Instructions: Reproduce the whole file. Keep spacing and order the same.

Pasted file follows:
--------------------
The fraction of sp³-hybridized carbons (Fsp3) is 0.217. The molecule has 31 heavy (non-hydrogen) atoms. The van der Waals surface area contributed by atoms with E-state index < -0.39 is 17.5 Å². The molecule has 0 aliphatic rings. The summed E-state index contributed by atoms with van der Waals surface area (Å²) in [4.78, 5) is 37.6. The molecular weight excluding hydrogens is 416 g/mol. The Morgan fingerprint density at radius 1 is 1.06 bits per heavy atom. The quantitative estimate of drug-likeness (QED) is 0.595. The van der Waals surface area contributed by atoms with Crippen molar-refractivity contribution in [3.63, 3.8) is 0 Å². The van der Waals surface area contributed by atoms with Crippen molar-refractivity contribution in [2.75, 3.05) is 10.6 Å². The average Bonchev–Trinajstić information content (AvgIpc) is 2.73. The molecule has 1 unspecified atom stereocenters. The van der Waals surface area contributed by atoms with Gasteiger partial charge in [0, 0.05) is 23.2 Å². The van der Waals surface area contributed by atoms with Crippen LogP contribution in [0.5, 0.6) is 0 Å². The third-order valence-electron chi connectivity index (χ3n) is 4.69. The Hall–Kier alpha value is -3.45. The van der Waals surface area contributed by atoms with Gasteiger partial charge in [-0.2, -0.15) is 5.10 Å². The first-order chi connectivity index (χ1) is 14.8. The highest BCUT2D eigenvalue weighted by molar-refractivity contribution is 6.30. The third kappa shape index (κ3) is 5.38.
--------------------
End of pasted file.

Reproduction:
The fraction of sp³-hybridized carbons (Fsp3) is 0.217. The molecule has 31 heavy (non-hydrogen) atoms. The van der Waals surface area contributed by atoms with E-state index < -0.39 is 17.5 Å². The molecule has 0 aliphatic rings. The summed E-state index contributed by atoms with van der Waals surface area (Å²) in [4.78, 5) is 37.6. The molecular weight excluding hydrogens is 416 g/mol. The Morgan fingerprint density at radius 1 is 1.06 bits per heavy atom. The quantitative estimate of drug-likeness (QED) is 0.595. The van der Waals surface area contributed by atoms with Crippen molar-refractivity contribution in [3.63, 3.8) is 0 Å². The van der Waals surface area contributed by atoms with Crippen molar-refractivity contribution in [2.75, 3.05) is 10.6 Å². The average Bonchev–Trinajstić information content (AvgIpc) is 2.73. The molecule has 1 unspecified atom stereocenters. The van der Waals surface area contributed by atoms with Gasteiger partial charge in [0, 0.05) is 23.2 Å². The van der Waals surface area contributed by atoms with Crippen LogP contribution in [0.5, 0.6) is 0 Å². The third-order valence-electron chi connectivity index (χ3n) is 4.69. The Hall–Kier alpha value is -3.45. The van der Waals surface area contributed by atoms with Gasteiger partial charge in [-0.2, -0.15) is 5.10 Å². The first-order chi connectivity index (χ1) is 14.8. The highest BCUT2D eigenvalue weighted by molar-refractivity contribution is 6.30. The third kappa shape index (κ3) is 5.38.